In February this year a clinical trial testing a vaccination against Alzheimer's Disease was dealt a crushing blow when some of patients showed side effects of brain inflammation. The trial was stopped and it looked like the great hope of an Alzheimer's vaccine was lost.
The immunologists weren't to be beaten so easily. The trial might have failed, but many scientists still believe that the human immune system can be trained to fight off Alzheimer's Disease by attacking the beta-amyloid peptide. This peptide is a short chain of amino acids (up to 42) like a molecular string of beads. When they are produced in the brain during Alzheimer's Disease the peptides all line up and stick together causing hard, microscopic chunks called amyloid plaques to appear in the brain. Many scientists believe that either the peptides themselves or the microscopic amyloid plaques actually cause the damage to the brains of patients with Alzheimer's Disease. The thinking goes that if an individual's immune system can be trained to attack the peptides (whether individually or in the plaques) then perhaps they will be protected against the damage the peptides may cause to the brain that leads to Alzheimer's.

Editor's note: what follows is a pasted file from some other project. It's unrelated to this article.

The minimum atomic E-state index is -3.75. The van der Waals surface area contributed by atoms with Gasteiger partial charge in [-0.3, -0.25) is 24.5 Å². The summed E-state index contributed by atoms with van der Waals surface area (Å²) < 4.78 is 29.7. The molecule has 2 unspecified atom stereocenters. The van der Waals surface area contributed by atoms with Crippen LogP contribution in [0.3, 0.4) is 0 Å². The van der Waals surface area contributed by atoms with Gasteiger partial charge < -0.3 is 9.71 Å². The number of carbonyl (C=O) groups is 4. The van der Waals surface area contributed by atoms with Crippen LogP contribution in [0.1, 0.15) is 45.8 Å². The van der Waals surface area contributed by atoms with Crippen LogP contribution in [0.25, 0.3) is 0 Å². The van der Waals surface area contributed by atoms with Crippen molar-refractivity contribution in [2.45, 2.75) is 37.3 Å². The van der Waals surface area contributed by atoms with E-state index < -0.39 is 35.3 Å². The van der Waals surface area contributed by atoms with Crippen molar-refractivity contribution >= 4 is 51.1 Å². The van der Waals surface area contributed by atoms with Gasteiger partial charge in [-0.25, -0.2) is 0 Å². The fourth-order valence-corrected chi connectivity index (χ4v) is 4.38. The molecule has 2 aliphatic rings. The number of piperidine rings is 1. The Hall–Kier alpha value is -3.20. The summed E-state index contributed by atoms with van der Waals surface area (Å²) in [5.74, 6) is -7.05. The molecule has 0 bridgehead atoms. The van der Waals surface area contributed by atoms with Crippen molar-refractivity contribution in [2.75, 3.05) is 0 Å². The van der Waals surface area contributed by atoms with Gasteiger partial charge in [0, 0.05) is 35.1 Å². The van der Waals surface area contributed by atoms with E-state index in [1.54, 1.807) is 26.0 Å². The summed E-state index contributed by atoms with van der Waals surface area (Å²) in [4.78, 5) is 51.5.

At first it was thought that the vaccine worked by prompting the immune system to make antibodies that would actually get into the brain and attack the peptides where they lay. This may be the case, but the brain protects itself from invasion by preventing large molecules like antibodies from passing through the so called blood-brain barrier. Indeed, one of the first things you may expect to see if the brain were invaded in this way would be inflammation. More recent research has suggested that there may be an exchange of the peptides between the brain and the blood, so that if the antibodies in the bloodstream can attack the peptides here, more peptides will seep out of the brain only to be attacked themselves. If this is the case then the blood would be acting as a kind of waste disposal where the peptides would be destroyed and then more peptides fed in from the brain.
If we are to have an effective vaccine against Alzheimer's Disease there are many questions that will need to be answered. Do the peptides actually cause the Disease? Does the antibody enter the brain or do its work in the bloodstream? Is it safe to inject people with a substance that is very similar to the neurotoxic beta-amyloid peptide? This is one aspect of science at its best - asking and answering the questions that may have a real impact on the lives of millions of people.